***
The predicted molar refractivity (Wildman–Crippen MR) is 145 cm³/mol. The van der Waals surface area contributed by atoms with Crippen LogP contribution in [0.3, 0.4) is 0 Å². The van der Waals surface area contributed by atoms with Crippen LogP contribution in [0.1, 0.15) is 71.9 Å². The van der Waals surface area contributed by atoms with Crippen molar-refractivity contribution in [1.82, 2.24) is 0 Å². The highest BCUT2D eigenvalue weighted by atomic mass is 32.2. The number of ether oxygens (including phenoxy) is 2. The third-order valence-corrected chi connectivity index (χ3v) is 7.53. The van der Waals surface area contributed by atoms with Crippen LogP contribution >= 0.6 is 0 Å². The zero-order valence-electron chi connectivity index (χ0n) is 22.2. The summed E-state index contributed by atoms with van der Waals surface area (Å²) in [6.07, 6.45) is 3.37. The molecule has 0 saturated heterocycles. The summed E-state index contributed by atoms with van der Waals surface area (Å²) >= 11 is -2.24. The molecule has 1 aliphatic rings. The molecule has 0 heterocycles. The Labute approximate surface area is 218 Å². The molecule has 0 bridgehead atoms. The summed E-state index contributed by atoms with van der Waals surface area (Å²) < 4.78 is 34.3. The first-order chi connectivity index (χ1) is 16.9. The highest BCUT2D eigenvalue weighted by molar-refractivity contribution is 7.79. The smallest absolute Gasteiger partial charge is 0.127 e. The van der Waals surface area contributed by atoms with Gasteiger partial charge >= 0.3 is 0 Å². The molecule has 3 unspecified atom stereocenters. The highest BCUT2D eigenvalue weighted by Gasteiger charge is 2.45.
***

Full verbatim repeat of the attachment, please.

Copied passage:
The predicted molar refractivity (Wildman–Crippen MR) is 145 cm³/mol. The van der Waals surface area contributed by atoms with Crippen LogP contribution in [0.3, 0.4) is 0 Å². The van der Waals surface area contributed by atoms with Crippen LogP contribution in [0.1, 0.15) is 71.9 Å². The van der Waals surface area contributed by atoms with Crippen molar-refractivity contribution in [1.82, 2.24) is 0 Å². The highest BCUT2D eigenvalue weighted by atomic mass is 32.2. The number of ether oxygens (including phenoxy) is 2. The third-order valence-corrected chi connectivity index (χ3v) is 7.53. The van der Waals surface area contributed by atoms with Crippen LogP contribution >= 0.6 is 0 Å². The zero-order valence-electron chi connectivity index (χ0n) is 22.2. The summed E-state index contributed by atoms with van der Waals surface area (Å²) in [6.07, 6.45) is 3.37. The molecule has 0 saturated heterocycles. The summed E-state index contributed by atoms with van der Waals surface area (Å²) >= 11 is -2.24. The molecule has 1 aliphatic rings. The molecule has 0 heterocycles. The Labute approximate surface area is 218 Å². The molecule has 0 bridgehead atoms. The summed E-state index contributed by atoms with van der Waals surface area (Å²) < 4.78 is 34.3. The first-order chi connectivity index (χ1) is 16.9. The highest BCUT2D eigenvalue weighted by molar-refractivity contribution is 7.79. The smallest absolute Gasteiger partial charge is 0.127 e. The van der Waals surface area contributed by atoms with Gasteiger partial charge >= 0.3 is 0 Å². The molecule has 3 unspecified atom stereocenters. The highest BCUT2D eigenvalue weighted by Gasteiger charge is 2.45.